Thursday, July 14, 2011
#14 More Nairobi Adventures
(Note: Craig Noke, who is tireless in handling sending out this blog, has posted all my missives on a blog site http://kenyahelpus.wordpress.com/ In case you’ve missed some, or want to send them to a friend, it’s easy to get to. All are posted, in reverse order. You can also see them on www.MenloPark.Patch.com a newly launched online community newspaper.)
Today was errand day in NBO. Ben (accountant) drove the car I drive to buy new tires, paint for the Ndingi staff room, blackboard paint and a printer for the Ndingi staff—yes, those were their request, as you may recall.
Joyce, who makes the bags we sell, went with us so she and I could select fabrics. She hustled me around to myriad small shops, all of which were run by Indians—now I know why all the fabrics are made there. This shop reminds me of my earliest childhood—small, cluttered, dusty and ever so interesting to take in all the stuff. Joyce is on the right, proprietor leaning on the counter. We only liked one pattern here, found 2 at the next shop, but the proprietor was such a sourpuss I didn’t even request a photo. The next 2 had nothing we liked, and several she has patronized before were closed (she thought b/c they had very low inventory)
Almost ready to give up, we stopped at one last shop and hit pay dirt! This shop had such a great selection I felt like a kid in a candy shop, unable to make a choice. The prices were higher, but we bought 6 different patterns, which I hope will entice some of you. Joyce will make shopping bags as well as padded totes.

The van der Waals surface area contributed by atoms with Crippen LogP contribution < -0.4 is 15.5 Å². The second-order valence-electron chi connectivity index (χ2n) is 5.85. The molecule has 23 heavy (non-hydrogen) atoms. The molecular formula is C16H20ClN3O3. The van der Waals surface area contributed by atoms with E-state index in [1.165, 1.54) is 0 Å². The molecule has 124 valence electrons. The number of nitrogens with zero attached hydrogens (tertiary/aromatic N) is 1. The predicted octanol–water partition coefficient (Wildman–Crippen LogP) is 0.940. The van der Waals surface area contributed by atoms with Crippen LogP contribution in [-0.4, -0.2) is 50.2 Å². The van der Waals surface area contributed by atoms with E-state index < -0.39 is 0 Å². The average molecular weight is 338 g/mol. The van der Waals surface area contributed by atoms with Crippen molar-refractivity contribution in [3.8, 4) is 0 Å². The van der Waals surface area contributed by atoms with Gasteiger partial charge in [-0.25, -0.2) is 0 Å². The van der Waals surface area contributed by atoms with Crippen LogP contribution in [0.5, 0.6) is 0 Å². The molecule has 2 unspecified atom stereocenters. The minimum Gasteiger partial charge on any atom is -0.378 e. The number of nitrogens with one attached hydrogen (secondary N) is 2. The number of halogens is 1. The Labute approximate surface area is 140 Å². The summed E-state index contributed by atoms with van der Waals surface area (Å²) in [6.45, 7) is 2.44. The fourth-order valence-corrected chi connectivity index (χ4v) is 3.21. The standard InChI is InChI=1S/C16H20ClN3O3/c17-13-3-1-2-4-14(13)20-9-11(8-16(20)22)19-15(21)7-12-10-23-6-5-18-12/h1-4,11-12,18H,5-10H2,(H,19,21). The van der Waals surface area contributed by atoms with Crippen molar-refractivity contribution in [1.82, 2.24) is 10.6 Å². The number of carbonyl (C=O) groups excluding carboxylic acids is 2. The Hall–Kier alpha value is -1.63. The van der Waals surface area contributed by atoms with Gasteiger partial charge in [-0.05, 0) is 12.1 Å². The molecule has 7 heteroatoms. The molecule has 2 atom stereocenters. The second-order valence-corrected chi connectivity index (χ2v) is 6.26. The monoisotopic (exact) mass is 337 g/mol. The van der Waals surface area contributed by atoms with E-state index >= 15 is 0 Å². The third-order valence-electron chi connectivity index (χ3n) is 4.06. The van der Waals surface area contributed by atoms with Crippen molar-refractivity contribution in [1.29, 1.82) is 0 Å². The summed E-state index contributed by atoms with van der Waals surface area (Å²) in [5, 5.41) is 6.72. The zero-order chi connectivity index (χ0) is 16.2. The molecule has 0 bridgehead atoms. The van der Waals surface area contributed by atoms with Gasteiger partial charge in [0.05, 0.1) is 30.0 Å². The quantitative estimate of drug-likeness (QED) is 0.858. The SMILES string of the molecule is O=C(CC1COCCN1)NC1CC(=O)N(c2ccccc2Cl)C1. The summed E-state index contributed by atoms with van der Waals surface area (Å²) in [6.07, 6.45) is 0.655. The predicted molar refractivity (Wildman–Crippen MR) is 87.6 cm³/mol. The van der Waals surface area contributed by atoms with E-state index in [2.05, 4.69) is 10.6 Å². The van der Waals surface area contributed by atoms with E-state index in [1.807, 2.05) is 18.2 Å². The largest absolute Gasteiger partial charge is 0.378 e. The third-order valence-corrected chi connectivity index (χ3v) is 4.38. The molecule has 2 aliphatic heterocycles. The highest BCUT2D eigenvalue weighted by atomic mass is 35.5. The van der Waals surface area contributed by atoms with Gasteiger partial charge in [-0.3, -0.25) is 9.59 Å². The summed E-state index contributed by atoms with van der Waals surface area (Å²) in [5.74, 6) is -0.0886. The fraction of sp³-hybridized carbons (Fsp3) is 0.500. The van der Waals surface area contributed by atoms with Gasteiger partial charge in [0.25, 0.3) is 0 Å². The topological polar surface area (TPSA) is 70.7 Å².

Loaded down with heavy bags, we called Ben to see how he was faring. He was nearby, but the traffic was crawling. I’ve seen Nairobi traffic jams, but this was the mother of them all.
We stood on the street for maybe ½ hour until we saw the car, inching forward. We ran into the street, hopping into the car just as the lane opened up and off we went to the last errand, the tire shop. The car parts area is located on a very narrow, busy street. The parking fairy was sort of in our camp, as we found a small spot on the opposite side of the street from the shop, which doesn’t have a nice large bay with a hydraulic hoist—no shop, no hoist, just change the tire on the street, or in our case, 4 of them. As the tires were being mounted, I watched the traffic sitting on the other side, the opposite direction from where we were heading. Impatient people had decided to pass, going into the oncoming lane, so stopping that lane too. A hand-pulled cart, piled high with green bananas, was going head to head with a huge lorry and neither one was backing down. Don’t know whether you can see it from this shot.
Other hand carts followed, along with the usual piki-pikis. As the hand cart pullers realized their mistakes and tried to get into their correct lane, the cars closed the gaps, making it impossible. I thought for sure they would be there ‘til Christmas!
It did eventually clear, and just in time, the tires were ready, we hopped in the car and Ben shot right out of there. He’s an expert driver, although he, like all the rest of them, talks on his phone, while one-handedly navigating the most horrendous turns and round-abouts, missing pedestrians by inches as they shoot across the street dodging and weaving. I tell you it is a sight.
We stopped at SFG for a brief consultation, picking up Peter (deputy) to ride into town, stopped at Ndingi to drop off paint and printer, finally home. It was harrowing, although I trust Ben’s driving completely.
Walking up the driveway, I saw this very sweet sight. Julia (in black) and Agnes, sitting with this daughter of one of the parish workers, living in the house in the background. Seeing them, she had crawled through a hole in the fence and come to greet them. Because they are so great with kids, they sat down to chat. With her right hand she is indicating that I should sit down next to her—which I did.
All for now. Tired.